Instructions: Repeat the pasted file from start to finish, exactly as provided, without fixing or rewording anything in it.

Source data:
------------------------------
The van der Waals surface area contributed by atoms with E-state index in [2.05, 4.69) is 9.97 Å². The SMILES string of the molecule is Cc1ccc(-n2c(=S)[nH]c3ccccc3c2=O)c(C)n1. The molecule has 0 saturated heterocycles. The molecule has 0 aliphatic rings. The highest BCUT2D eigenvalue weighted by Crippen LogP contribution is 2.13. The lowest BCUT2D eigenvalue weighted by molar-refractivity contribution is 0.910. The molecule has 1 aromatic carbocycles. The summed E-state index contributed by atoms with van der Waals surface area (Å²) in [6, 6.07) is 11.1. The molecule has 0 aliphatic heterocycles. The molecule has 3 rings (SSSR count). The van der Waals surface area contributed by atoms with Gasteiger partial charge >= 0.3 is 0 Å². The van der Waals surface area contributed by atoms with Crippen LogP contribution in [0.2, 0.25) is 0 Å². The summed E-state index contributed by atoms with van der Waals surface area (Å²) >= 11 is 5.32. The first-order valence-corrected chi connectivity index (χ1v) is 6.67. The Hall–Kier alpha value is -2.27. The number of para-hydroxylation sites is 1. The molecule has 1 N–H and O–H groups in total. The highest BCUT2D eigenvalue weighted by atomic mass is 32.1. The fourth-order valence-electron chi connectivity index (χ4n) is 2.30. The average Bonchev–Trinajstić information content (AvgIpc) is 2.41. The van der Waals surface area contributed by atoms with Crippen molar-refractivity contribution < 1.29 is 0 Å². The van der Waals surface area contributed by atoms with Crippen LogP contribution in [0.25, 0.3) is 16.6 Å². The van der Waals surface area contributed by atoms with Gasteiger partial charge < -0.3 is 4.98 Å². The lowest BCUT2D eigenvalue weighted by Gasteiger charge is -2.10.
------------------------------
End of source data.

The van der Waals surface area contributed by atoms with E-state index in [2.05, 4.69) is 9.97 Å². The SMILES string of the molecule is Cc1ccc(-n2c(=S)[nH]c3ccccc3c2=O)c(C)n1. The molecule has 0 saturated heterocycles. The molecule has 0 aliphatic rings. The highest BCUT2D eigenvalue weighted by Crippen LogP contribution is 2.13. The lowest BCUT2D eigenvalue weighted by molar-refractivity contribution is 0.910. The molecule has 1 aromatic carbocycles. The summed E-state index contributed by atoms with van der Waals surface area (Å²) in [6, 6.07) is 11.1. The molecule has 0 aliphatic heterocycles. The molecule has 3 rings (SSSR count). The van der Waals surface area contributed by atoms with Gasteiger partial charge >= 0.3 is 0 Å². The van der Waals surface area contributed by atoms with Crippen LogP contribution in [0.2, 0.25) is 0 Å². The summed E-state index contributed by atoms with van der Waals surface area (Å²) >= 11 is 5.32. The first-order valence-corrected chi connectivity index (χ1v) is 6.67. The Hall–Kier alpha value is -2.27. The number of para-hydroxylation sites is 1. The molecule has 1 N–H and O–H groups in total. The highest BCUT2D eigenvalue weighted by atomic mass is 32.1. The fourth-order valence-electron chi connectivity index (χ4n) is 2.30. The average Bonchev–Trinajstić information content (AvgIpc) is 2.41. The van der Waals surface area contributed by atoms with Crippen molar-refractivity contribution < 1.29 is 0 Å². The van der Waals surface area contributed by atoms with Crippen LogP contribution in [0.25, 0.3) is 16.6 Å². The van der Waals surface area contributed by atoms with Gasteiger partial charge < -0.3 is 4.98 Å². The lowest BCUT2D eigenvalue weighted by Gasteiger charge is -2.10.